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20-Year-Old Lord Byron’s Moving Elegy for His Beloved Dog

20-Year-Old Lord Byron’s Moving Elegy for His Beloved Dog

“I am because my little dog knows me,” Gertrude Stein wrote. Who hasn’t found in the eyes of a beloved dog the most generous mirror, an infinity of love, and that soulful look that says, “If I could I would bite every sorrow until it fled”? And who hasn’t known the sorrow — the biting, savaging sorrow — of seeing that look fade to vacant black?

Nearly two centuries before John Updike composed his heartbreaking poem about the death of a beloved dog, another poet — George Gordon Byron, better known as Lord Byron (January 22, 1788–April 19, 1824) — bewailed another dog in verses that endure as the most heartfelt this Romantic bad boy ever composed.

Lord Byron by Henry Pierce Bone

At age fifteen, Byron acquired a Newfoundland puppy named Boatswain. Later a man of towering talent, reckless passions, and limited sympathies — unlike his equally gifted Romantic peer John Keats, a devoted lover of boundless compassion for humanity — Byron formed a bond of uncharacteristic loyalty and pure-hearted affection with his dog. (Qualities, to be sure, characteristic of the human-canine bond in general, but uncharacteristic of Byron’s human attachments.) So touching was his love for Boatswain that Elizabeth Bridget Pigot — a neighbor who took the teenage Byron under her wing like an elder sister and encouraged his literary ambitions — immortalized it in a lyrical hand-sewn watercolor book she titled The Wonderful History of Lord Byron and His Dog.

Page from Elizabeth Bridget Pigot’s The Wonderful History of Lord Byron and His Dog (Harry Ransom Center, University of Texas)

Just as the twenty-year-old aspiring poet was completing his studies at Trinity College after years as a middling and distracted student, Boatswain contracted rabies. Desperate to nurse him back to life and unaware of the deadly course of the disease — the rabies vaccine was still a century away — Byron fed his beloved dog with bare hands and tenderly wiped the frothing drool from his muzzle during seizures.

That November, during one such seizure, Boatswain died in his arms. Byron was devastated. “He expired in a state of madness, after suffering much,” the poet wrote to a friend, “yet retained all the gentleness of his nature to the last, never attempting to do the least injury to any one near him.” And then, inconsolable, he added: “I have lost every thing except Old Murray” — his publisher.

Art by Maira Kalman from Beloved Dog.

Byron coped the best way an artist copes. He composed a stirring elegy to be carved onto the headstone above Boatswain’s grave, which today stands at Newstead Abbey larger than the poet’s own. Overlooked in his lifetime and included two centuries later in Rod Preece’s excellent anthology Awe for the Tiger, Love for the Lamb: A Chronicle of Sensibility to Animals (public library), it foreshadows the superior regard Byron would always reserve for dogs over humans, later writing in his celebrated narrative poem Don Juan:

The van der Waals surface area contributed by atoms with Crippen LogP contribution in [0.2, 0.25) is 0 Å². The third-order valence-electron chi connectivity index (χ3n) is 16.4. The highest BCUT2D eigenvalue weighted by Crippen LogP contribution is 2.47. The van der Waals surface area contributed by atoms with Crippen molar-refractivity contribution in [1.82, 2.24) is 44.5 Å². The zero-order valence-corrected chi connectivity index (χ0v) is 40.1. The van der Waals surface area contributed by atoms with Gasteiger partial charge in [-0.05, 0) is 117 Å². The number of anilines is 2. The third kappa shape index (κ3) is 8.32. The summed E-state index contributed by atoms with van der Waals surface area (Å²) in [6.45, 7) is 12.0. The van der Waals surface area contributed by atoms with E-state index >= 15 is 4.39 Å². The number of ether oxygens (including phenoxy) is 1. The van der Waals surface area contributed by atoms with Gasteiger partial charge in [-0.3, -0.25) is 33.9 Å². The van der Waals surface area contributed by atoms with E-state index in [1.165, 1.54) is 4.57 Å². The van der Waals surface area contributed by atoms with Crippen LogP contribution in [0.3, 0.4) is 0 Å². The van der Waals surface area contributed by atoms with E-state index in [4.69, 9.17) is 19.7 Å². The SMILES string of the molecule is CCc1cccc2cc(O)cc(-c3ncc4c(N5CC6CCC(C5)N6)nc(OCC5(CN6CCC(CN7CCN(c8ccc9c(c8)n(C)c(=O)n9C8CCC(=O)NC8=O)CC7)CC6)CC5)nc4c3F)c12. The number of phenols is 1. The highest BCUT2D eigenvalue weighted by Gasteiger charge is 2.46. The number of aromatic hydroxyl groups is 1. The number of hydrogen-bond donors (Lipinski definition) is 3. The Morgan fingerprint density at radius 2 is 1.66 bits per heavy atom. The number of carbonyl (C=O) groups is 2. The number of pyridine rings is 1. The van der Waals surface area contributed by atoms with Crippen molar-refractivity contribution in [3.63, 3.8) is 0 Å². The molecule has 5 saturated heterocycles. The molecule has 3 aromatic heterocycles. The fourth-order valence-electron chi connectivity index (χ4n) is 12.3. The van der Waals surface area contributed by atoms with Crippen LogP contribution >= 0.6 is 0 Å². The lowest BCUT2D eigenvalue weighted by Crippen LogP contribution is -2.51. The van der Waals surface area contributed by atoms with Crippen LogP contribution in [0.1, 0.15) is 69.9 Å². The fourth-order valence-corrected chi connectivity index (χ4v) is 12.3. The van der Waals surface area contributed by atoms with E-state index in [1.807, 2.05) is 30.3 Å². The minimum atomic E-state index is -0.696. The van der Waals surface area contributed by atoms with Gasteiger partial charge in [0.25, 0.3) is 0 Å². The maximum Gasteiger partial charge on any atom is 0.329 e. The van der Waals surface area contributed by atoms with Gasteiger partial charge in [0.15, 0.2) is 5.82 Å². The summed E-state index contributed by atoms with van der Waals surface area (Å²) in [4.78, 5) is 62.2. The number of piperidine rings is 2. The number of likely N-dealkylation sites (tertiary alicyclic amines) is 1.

dogs! or Men! (for I flatter you in saying
That ye are dogs — your betters far)

More than that, the epitaph for Boatswain radiates the universals of the human-canine bond: the way we tend to see the best of ourselves in our dogs, the sweetness of adoration and loyalty so deep, the all-coloring sorrow of losing so guileless and unconditionally loving a companion.

Boatswain by Clifton Tomson, 1808.


Near this spot
Are deposited the Remains
Of one
Who possessed Beauty
Without Vanity,
Strength without Insolence,
Courage without Ferocity,
And all the Virtues of Man
Without his Vices.

The Price, which would be unmeaning flattery
If inscribed over Human Ashes,
Is but a just tribute to the Memory of
“Boatswain,” a Dog
Who was born at Newfoundland,
May, 1803,
And died in Newstead Abbey,
Nov. 18th, 1808.

When some proud son of man returns to earth,
Unknown by glory, but upheld by birth,
The sculptor’s art exhausts the pomp of woe,
And stories urns record that rests below.
When all is done, upon the tomb is seen,
Not what he was, but what he should have been.
But the poor dog, in life the firmest friend,
The first to welcome, foremost to defend,
Whose honest heart is still his master’s own,
Who labors, fights, lives, breathes for him alone,
Unhonored falls, unnoticed all his worth,
Denied in heaven the soul he held on earth —
While man, vain insect! hopes to be forgiven,
And claims himself a sole exclusive heaven.

Oh man! thou feeble tenant of an hour,
Debased by slavery, or corrupt by power —
Who knows thee well must quit thee with disgust,
Degraded mass of animated dust!
Thy love is lust, thy friendship all a cheat,
Thy smiles hypocrisy, thy words deceit!
By nature vile, ennoble but by name,
Each kindred brute might bid thee blush for shame.
Ye, who perchance behold this simple urn,
Pass on — it honors none you wish to mourn.
To mark a friend’s remains these stones arise;
I never knew but one — and here he lies.

Couple with E.B. White’s playful and poignant obituary for his beloved dog Daisy, then revisit artist Maria Kalman’s illustrated love letter to our canine companions and cognitive scientist Alexandra Horowitz on what dogs teach us about accessing the hidden layers of reality.

Published August 18, 2019




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